In January 2003, Milwaukee police officers found two guns in the home of the estranged wife of Rashid Salahuddin. Salahuddin himself was arrested shortly afterwards. Now, more than six years later, after many rounds of legal proceedings in state and federal court, Salahuddin still awaits final resolution of criminal charges stemming from the discovery of the guns.
In October 2008, Judge J.P. Stadtmueller of the Eastern District of Wisconsin summoned the United States Attorney and the Federal Defender to his office for an off-the record conversation about the case, which he characterized as “a total breakdown of justice.” Following this conversation, the government asked Stadtmueller to recuse himself from the case. When Stadtmueller refused, the government initiated proceedings in the Seventh Circuit to compel the district judge’s removal.
The Seventh Circuit has now agreed with the government that Stadtmueller’s statements at the October 2008 meeting required his recusal. In re United States of America (No. 09-2264) (Ripple, J.).
The case raises two questions in my mind. First, was there indeed a “total breakdown of justice” in Salahuddin? And, second, what is the broader significance of the Seventh Circuit’s decision for the way judges and prosecutors interact?
“Breakdown” may not be much of an exaggeration. Not only has there been an extraordinary lapse of time from the initial arrest without any resolution of the charge (felon in possession of a firearm), but the case’s history has also included some other troubling features. For instance, prosecutors only initiated federal proceedings after the same charge (felon in possession) was dismissed in state court for lack of probable cause. It is always questionable for the feds to take over a case following a failed state prosecution; such recharging smacks of forum-shopping and raises the same fundamental fairness concerns that animate the Double Jeopardy Clause (although the Clause has — unfortunately, in my view — been interpreted so as to give very wide latitude for successive state-federal prosecutions). To be sure, there are some unusual circumstances where reprosecution seems justified, as when sham prosecutions of crimes against African-Americans and civil rights workers were conducted in state courts in the South of an earlier era. Perhaps there were comparable special circumstances in Salahuddin, but it is not clear what they were.
Another troubling feature of the case is the government’s attempt to have Salahuddin sentenced under the Armed Career Criminal Act, which would result in a mandatory minimum sentence of fifteen years. To be sure, Salahuddin does have a long rap sheet. But a fifteen-year mandatory minimum seems at least questionable for what appears to be a marginal felon-in-possession charge (remember, the guns were found in the estranged wife’s house, not on or near Salahuddin’s person and not during the commission of a crime). Indeed, after federal charges were filed, the assistant United States attorney on the case sent a letter to Salahuddin’s attorney indicating that Salahuddin did not qualify as an armed career criminal. It was only after Salahuddin pled guilty and was awaiting sentencing that the government changed its position and informed Salahuddin that it was seeking the ACCA fifteen-year minimum. Given that crucial change in his sentencing exposure, Salahuddin was properly permitted to withdraw his guilty plea. Thus was lost an opportunity to resolve the case more than three years ago.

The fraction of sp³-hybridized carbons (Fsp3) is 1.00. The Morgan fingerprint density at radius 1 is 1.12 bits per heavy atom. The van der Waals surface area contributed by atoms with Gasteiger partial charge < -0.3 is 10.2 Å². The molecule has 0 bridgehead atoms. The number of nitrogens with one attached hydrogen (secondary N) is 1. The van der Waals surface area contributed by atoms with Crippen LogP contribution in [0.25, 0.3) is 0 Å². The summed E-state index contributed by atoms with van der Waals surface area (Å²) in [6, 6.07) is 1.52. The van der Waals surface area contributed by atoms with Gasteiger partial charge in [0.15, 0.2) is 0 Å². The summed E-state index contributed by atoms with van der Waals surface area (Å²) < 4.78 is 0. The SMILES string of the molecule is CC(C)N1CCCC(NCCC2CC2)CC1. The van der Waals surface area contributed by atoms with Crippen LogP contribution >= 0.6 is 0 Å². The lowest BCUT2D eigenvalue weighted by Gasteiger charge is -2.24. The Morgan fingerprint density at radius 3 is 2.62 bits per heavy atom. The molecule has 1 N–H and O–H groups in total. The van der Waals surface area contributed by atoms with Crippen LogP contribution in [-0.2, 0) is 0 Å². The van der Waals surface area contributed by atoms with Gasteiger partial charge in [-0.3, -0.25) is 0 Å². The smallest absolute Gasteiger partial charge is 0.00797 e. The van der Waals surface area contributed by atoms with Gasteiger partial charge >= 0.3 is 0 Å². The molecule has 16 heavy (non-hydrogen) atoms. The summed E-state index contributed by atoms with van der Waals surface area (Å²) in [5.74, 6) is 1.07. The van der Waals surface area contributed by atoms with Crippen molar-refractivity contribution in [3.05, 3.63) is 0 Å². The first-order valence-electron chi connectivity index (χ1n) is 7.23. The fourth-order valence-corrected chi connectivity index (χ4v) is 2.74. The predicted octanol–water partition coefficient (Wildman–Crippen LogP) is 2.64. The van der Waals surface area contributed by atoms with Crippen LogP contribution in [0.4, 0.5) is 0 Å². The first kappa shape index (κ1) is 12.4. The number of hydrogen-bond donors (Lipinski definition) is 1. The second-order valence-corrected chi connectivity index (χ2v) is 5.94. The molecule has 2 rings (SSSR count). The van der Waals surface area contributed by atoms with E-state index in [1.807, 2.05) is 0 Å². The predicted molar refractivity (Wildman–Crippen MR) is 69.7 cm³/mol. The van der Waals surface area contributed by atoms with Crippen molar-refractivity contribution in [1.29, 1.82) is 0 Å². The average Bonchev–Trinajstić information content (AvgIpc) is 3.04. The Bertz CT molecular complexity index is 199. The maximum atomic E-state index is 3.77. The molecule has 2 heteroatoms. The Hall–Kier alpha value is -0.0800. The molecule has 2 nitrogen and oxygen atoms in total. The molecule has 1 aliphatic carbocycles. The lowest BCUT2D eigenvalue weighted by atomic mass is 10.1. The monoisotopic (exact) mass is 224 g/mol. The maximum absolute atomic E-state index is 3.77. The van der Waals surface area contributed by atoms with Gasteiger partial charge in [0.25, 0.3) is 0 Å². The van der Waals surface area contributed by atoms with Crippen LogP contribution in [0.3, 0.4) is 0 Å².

Since then, the case has bounced around the chambers of practically every judge and magistrate judge in the Eastern District and made two trips to the Seventh Circuit.
In fairness to the government, I know nothing about the case beyond the information that is contained in the (unusually long) fact section of the Seventh Circuit’s latest opinion. It is entirely possible that there are compelling circumstances in this case that warrant federal reprosecution following a state court’s finding of no probable cause, the imposition of a fifteen-year mandatory minimum prison term, and the extraordinary investment of prosecutorial and judicial resources required by four years of federal litigation (and counting). But it does not strike me as unfair for citizens (and taxpayers) to question whether the case has been handled appropriately.
May the presiding judge, however, raise this question? The Seventh Circuit said no, at least in the specific context of the October 2008 meeting in chambers: “We must conclude that the Judge’s actions, assessed in their totality, are such that a reasonable, well-informed observer would question his partiality” (24). The court took care, though, to emphasize it was not finding that Judge Stadtmueller was biased, only that a hypothetical reasonable observer would question his partiality.
With the holding presented this way, it is hard to know what to make of it. There is no bright-line rule — just one panel’s conclusion about how an imaginary “reasonable, well-informed observer” would react to one rather unusual and convoluted fact pattern.
But I do have some misgivings about the potential chilling of judicial commentary on the charging and plea-bargaining practices of prosecutors.